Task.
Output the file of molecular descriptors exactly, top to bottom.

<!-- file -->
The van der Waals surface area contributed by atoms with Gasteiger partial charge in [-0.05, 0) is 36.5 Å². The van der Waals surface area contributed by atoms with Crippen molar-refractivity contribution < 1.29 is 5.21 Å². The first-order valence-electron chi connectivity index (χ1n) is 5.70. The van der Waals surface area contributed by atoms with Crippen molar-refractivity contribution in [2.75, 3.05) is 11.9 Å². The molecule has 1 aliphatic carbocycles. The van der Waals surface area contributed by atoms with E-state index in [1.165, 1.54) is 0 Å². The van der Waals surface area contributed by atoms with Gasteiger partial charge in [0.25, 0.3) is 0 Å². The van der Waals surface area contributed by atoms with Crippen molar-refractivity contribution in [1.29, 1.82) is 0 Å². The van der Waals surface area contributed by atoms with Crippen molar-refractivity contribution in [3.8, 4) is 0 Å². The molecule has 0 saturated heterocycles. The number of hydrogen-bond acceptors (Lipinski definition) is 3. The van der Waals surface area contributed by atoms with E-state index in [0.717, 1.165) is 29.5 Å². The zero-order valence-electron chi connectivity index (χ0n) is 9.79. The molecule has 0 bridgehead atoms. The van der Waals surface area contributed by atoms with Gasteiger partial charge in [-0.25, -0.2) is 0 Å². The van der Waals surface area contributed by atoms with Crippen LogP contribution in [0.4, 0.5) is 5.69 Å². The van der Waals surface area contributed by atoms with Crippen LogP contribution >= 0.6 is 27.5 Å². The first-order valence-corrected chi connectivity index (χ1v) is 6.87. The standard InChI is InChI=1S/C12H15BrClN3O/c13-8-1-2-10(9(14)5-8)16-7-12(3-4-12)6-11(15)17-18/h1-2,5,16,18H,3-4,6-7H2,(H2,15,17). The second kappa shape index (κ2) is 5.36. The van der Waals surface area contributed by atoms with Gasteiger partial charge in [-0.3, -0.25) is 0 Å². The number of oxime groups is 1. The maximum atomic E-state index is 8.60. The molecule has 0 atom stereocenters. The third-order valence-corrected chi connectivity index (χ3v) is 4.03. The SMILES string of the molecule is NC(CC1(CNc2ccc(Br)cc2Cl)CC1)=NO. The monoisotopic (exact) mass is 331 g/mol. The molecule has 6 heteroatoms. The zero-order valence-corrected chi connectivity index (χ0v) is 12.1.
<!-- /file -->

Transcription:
The van der Waals surface area contributed by atoms with Gasteiger partial charge in [-0.05, 0) is 36.5 Å². The van der Waals surface area contributed by atoms with Crippen molar-refractivity contribution < 1.29 is 5.21 Å². The first-order valence-electron chi connectivity index (χ1n) is 5.70. The van der Waals surface area contributed by atoms with Crippen molar-refractivity contribution in [2.75, 3.05) is 11.9 Å². The molecule has 1 aliphatic carbocycles. The van der Waals surface area contributed by atoms with E-state index in [1.165, 1.54) is 0 Å². The van der Waals surface area contributed by atoms with Gasteiger partial charge in [0.25, 0.3) is 0 Å². The van der Waals surface area contributed by atoms with Crippen molar-refractivity contribution in [1.29, 1.82) is 0 Å². The van der Waals surface area contributed by atoms with Crippen molar-refractivity contribution in [3.8, 4) is 0 Å². The molecule has 0 saturated heterocycles. The number of hydrogen-bond acceptors (Lipinski definition) is 3. The van der Waals surface area contributed by atoms with E-state index in [0.717, 1.165) is 29.5 Å². The zero-order valence-electron chi connectivity index (χ0n) is 9.79. The molecule has 0 bridgehead atoms. The van der Waals surface area contributed by atoms with Gasteiger partial charge in [-0.25, -0.2) is 0 Å². The van der Waals surface area contributed by atoms with Crippen LogP contribution in [0.4, 0.5) is 5.69 Å². The van der Waals surface area contributed by atoms with Crippen LogP contribution >= 0.6 is 27.5 Å². The first-order valence-corrected chi connectivity index (χ1v) is 6.87. The standard InChI is InChI=1S/C12H15BrClN3O/c13-8-1-2-10(9(14)5-8)16-7-12(3-4-12)6-11(15)17-18/h1-2,5,16,18H,3-4,6-7H2,(H2,15,17). The second kappa shape index (κ2) is 5.36. The van der Waals surface area contributed by atoms with Gasteiger partial charge in [-0.3, -0.25) is 0 Å². The number of oxime groups is 1. The maximum atomic E-state index is 8.60. The molecule has 0 atom stereocenters. The third-order valence-corrected chi connectivity index (χ3v) is 4.03. The SMILES string of the molecule is NC(CC1(CNc2ccc(Br)cc2Cl)CC1)=NO. The monoisotopic (exact) mass is 331 g/mol. The molecule has 6 heteroatoms. The zero-order valence-corrected chi connectivity index (χ0v) is 12.1.